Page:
As Millennials start to dominate both the job market and workforce, experts expect the number of employers offering student loan repayment to grow.


Only about three percent of employers currently offer loan repayment, but large employers and startups are among those who do, indicating it will become a trend in the future. “Research shows a student loan repayment benefit to be a powerful recruitment and retention tool: 76 percent of respondents to American Student Assistance’s ‘Life Delayed’ survey agreed … their choice to take a job would be considerably decided based on an employer’s willingness to offer a student loan repayment program,” writes Allesandra Lanza for U.S. News and World Report.


Employers have many factors to consider related to loan repayment. Savvy employees, too, should be thinking about things like how such benefits are taxed. No tax breaks exist for either employer or employee for loan repayment. The federally proposed Student Loan Repayment Assistance Act could alleviate some of the taxes associated with loan repayment, but hasn’t yet become law. For now, Jillian Berman writes for The Wall Street Journal, “potential recipients need to do some calculations to determine how much of a benefit they actually would receive after taxes.”


Still, the offer of loan repayments could be worth goodwill for an employer doing heavy recruiting. Millennials see those who offer it as being attuned to their needs, Berman writes. Employers will need to pay attention. “Millennials now account for the largest demographic in the workforce and are likely to begin demanding the benefit,” she writes. “With the job market recovering, Millennials will have more clout when evaluating job offers.”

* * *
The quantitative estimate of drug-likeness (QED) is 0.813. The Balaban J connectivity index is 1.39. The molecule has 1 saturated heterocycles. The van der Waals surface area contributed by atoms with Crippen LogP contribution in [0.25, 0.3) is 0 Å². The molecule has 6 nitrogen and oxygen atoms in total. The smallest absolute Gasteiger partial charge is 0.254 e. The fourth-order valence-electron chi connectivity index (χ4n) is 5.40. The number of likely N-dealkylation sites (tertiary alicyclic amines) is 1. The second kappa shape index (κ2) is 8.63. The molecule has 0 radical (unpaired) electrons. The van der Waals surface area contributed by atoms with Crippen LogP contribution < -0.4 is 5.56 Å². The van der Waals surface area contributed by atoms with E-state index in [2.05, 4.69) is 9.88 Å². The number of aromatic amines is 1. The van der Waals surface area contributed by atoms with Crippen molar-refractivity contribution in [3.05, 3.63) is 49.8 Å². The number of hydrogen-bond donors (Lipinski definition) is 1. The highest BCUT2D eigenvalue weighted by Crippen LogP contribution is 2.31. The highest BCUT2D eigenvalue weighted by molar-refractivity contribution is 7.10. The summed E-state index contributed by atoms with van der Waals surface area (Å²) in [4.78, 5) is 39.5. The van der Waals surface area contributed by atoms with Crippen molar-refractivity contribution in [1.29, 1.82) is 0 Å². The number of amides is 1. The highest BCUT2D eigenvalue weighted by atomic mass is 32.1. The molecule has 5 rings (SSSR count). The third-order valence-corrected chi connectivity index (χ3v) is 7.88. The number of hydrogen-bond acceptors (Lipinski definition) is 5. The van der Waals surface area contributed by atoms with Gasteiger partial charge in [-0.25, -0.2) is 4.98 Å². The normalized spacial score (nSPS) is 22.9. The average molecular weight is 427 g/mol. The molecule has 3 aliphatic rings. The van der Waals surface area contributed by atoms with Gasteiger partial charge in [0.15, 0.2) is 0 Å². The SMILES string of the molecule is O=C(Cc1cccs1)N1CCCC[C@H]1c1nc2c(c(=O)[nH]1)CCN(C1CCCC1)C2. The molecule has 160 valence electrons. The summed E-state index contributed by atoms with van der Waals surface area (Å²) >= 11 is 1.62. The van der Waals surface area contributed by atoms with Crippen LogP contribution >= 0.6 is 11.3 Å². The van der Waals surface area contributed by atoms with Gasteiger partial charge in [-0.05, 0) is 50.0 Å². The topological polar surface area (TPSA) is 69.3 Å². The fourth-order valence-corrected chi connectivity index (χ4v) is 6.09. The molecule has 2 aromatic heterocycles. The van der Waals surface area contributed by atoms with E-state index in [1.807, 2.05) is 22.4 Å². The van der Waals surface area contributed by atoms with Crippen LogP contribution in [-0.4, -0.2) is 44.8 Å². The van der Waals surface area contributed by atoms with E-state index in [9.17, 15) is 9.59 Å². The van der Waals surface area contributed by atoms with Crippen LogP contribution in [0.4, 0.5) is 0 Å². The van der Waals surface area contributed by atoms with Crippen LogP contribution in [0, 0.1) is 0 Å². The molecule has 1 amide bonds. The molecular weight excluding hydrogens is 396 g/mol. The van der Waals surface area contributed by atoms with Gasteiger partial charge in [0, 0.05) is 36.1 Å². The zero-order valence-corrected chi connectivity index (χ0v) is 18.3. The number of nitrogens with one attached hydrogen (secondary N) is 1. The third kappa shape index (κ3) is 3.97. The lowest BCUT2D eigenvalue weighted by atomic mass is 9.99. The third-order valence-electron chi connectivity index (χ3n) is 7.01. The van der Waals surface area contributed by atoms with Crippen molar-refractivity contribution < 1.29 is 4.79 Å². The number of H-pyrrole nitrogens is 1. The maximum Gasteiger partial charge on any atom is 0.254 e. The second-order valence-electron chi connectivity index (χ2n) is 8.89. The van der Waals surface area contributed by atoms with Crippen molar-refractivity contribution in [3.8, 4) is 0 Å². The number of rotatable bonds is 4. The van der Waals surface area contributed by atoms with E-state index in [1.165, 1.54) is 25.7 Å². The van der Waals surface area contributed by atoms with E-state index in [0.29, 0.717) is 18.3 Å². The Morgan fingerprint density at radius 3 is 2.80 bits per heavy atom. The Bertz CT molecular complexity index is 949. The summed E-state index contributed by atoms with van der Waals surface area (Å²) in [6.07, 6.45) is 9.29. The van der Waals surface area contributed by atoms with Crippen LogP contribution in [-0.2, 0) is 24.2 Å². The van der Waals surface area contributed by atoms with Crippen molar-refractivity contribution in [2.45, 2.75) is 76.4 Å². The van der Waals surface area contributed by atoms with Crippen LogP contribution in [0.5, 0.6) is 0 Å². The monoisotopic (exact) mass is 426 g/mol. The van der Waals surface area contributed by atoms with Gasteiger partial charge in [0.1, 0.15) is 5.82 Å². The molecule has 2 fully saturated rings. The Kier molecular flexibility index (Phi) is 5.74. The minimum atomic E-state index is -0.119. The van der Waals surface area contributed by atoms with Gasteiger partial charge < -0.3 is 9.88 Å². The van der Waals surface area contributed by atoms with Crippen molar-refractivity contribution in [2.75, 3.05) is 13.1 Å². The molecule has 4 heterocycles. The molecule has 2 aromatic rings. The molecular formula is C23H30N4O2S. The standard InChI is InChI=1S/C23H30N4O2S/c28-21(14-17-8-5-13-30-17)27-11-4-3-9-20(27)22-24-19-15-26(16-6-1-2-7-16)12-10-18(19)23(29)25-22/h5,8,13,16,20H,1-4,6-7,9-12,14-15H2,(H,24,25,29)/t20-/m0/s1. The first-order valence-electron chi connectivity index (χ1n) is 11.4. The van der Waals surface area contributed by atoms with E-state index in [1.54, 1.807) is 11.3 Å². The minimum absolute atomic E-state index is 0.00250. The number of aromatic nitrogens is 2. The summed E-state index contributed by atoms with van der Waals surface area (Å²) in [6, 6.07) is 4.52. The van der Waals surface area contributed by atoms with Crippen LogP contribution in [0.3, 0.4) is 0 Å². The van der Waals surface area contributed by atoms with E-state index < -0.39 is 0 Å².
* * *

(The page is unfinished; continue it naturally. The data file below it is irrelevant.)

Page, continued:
And, employers may be able to get around tax issues with a new concept that would encourage both loan repayment and retirement savings, which are also a challenge for Millennials.


Prudential Retirement is partnering with Student Loan Genius to offer what’s called a 401(k) contribution feature, writes Stephen Miller for the Society for Human Resource Management. The employer makes a pretax contribution to the employee’s 401(k) whenever the employee pays toward his or her student loan, “whether or not they contribute to their 401(k) plan or receive matching contributions.”


“As student loan debt grows, workers are having to choose between paying off their student loans or prioritizing other important financial goals,” Miller writes, quoting Jamie McInnes, senior vice president for Prudential Retirement. “Our research tells us many workers will choose to pay down debt rather than save for retirement.”


This solution could also be appealing to Millennials who don’t yet have the capacity to save and are missing out on the opportunity to let their retirement money grow. “It’s too soon to predict whether this approach will catch on as an alternative to employers directly helping to repay student loans,” Miller writes, “but it highlights growing concerns over the debt burden—and savings challenges—confronting the Millennial workers that companies want to attract and retain.”